I’ve had Nomad•ness up and running for the better part of 2010. With that, one would assume (even I assumed) that I’d be ‘used’ to the idea of cameras following me around on world travels.
I’m learning there is a stark contrast between documenting, editing, and presenting your own show footage as a lone traveler, to the side of the spectrum where everything else is out of your hands.
The idea of having cameras around you for nearly 24 hours a day automatically fucks with your psyche, whether consciously or subconsciously.
As Jean Pierre stated, “The first few days I was fixing my shirt if I was sitting a certain way and saw wrinkles.” Small action, but huge representation as to how immediate you are thrown into this self-conscious bubble. I’ve never been this aware of myself in my life! It’s weird is what it is.
Nomad•ness is under my complete creative control. Therefore, if you see a bad angle it was a very deliberate act for me to put it in there.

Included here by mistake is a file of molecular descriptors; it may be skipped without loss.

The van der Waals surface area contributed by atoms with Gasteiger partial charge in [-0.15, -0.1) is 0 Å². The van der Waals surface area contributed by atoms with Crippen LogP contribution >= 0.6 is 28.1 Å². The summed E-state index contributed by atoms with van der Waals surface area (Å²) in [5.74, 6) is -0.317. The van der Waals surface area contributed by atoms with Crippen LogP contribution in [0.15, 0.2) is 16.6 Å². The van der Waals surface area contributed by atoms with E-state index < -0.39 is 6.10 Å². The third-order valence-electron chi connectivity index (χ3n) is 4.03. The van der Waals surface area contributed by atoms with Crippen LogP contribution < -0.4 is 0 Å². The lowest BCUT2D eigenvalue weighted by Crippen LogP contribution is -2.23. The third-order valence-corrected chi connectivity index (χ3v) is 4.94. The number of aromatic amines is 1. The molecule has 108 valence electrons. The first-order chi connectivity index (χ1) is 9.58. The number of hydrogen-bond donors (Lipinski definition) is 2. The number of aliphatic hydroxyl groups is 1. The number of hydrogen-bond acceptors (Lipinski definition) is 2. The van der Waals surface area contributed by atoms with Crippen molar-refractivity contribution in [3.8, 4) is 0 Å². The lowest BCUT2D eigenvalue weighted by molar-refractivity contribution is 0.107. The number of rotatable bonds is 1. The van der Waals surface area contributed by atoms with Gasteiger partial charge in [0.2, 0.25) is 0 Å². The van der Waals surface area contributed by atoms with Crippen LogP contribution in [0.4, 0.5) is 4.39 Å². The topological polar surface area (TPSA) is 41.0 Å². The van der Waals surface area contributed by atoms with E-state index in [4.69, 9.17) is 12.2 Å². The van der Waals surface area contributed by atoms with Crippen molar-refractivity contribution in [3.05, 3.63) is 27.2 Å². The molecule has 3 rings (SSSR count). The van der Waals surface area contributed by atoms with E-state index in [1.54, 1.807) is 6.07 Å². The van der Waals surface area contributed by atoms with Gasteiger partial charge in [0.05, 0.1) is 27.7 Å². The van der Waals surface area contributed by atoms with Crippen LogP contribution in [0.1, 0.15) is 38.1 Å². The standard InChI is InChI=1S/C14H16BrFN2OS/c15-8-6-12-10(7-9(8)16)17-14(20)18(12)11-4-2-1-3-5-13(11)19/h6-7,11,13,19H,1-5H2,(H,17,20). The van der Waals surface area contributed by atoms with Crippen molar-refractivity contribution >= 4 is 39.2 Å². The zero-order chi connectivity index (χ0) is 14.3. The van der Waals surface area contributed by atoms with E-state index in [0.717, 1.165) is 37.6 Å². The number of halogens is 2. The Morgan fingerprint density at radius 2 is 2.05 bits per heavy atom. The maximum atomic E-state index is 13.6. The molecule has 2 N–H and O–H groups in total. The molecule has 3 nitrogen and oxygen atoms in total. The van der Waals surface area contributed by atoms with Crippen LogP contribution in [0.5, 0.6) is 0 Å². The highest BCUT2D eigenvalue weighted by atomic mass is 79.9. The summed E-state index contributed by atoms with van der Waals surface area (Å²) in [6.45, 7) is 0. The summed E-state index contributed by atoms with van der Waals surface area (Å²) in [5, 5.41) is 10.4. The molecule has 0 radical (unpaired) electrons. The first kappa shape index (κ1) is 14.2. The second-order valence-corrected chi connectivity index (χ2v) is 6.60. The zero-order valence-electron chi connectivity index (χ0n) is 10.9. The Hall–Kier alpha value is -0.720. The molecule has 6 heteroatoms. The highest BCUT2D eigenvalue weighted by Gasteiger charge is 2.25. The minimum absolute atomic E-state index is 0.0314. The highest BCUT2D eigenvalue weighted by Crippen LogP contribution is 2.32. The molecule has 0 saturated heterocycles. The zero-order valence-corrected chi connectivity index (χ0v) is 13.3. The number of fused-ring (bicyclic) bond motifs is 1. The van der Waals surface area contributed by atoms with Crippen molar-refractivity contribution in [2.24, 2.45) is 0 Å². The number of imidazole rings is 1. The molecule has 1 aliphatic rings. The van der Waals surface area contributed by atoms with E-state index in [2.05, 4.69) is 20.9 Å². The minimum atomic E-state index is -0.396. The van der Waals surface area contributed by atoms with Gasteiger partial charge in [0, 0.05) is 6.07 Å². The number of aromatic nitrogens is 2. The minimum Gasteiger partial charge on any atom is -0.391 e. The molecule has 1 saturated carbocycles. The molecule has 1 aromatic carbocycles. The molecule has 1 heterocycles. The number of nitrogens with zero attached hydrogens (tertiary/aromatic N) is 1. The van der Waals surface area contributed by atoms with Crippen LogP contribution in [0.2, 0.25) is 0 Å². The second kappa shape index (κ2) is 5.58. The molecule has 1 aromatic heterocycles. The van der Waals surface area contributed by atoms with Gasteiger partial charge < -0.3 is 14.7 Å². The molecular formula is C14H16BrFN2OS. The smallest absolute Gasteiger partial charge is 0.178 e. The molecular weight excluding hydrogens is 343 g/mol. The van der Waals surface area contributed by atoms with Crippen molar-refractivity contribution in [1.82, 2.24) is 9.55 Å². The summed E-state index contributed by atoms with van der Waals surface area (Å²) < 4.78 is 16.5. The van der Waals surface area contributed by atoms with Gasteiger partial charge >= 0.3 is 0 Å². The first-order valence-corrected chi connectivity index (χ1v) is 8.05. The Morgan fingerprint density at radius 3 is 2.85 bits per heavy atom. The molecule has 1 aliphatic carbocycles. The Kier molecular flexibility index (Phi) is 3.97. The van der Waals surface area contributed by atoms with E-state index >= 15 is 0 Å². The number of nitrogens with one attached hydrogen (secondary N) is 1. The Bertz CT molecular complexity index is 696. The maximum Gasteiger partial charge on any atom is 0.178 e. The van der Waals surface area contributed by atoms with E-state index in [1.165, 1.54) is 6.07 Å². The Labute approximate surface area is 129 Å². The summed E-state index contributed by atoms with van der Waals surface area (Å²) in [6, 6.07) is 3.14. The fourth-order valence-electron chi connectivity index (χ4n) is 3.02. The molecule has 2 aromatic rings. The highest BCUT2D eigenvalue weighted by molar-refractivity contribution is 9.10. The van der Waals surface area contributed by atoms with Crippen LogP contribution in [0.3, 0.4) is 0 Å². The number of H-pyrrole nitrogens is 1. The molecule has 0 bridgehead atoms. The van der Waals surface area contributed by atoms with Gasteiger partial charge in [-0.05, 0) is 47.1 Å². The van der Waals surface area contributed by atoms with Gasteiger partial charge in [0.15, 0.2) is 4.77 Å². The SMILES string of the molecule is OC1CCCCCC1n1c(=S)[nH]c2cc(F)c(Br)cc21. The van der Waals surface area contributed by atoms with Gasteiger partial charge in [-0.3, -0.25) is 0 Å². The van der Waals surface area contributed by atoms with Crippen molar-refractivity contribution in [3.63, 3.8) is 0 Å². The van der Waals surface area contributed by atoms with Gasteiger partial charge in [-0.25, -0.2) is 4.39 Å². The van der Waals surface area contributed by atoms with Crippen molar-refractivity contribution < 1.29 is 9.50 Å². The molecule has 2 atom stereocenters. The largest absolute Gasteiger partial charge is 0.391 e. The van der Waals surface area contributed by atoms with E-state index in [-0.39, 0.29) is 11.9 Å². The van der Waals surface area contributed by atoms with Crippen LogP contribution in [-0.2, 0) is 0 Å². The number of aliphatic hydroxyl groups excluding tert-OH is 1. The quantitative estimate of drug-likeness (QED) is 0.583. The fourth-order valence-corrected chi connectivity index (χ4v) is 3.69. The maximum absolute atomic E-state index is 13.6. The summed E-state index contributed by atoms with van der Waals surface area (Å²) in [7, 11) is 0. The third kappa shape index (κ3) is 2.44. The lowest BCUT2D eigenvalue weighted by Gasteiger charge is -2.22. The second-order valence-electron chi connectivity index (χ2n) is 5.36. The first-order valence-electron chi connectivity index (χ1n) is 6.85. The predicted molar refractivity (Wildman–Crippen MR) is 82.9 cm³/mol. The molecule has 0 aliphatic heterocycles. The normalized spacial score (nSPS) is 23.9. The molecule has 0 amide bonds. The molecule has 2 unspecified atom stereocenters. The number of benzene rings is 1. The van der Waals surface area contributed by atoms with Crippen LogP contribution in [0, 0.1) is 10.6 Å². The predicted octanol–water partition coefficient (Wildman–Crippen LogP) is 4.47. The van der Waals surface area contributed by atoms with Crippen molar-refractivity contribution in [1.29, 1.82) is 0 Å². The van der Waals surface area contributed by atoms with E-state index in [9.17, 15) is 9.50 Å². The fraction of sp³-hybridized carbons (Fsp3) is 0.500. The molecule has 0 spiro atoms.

When you let go (something I have a very hard time doing) that control is gone. For me, this first week has felt like a free fall. I don’t know if I feel more raw doing Jet Set Zero or writing my memoir. Actually, the answer is Jet Set because though my book is raw, I still have the creative control, and it’s not an immediate presentation to the world. There will be numerous edits.
This is the challenge of reality tv. Uncut, immediate, for better or worse, facing yourself and allowing the world to see you too. I now, more than ever, understand why people don't do this shit. The weak will not survive. That’s for damn sure. I have a new found respect for the idea of privacy that I’m not sure I ever had before in life.
Everyday I wake up feeling like I am bungee jumping or skydiving. Arms open, I am free falling into the elements and the initial shock of the plunge is still prevalent.
I look forward to the part of the fall where I am just soaring. The part where I can finally open my eyes and face the world underneath me. The place where I’m comfortable, able to understand/accept the lesson, and am fully grateful for the safe landing.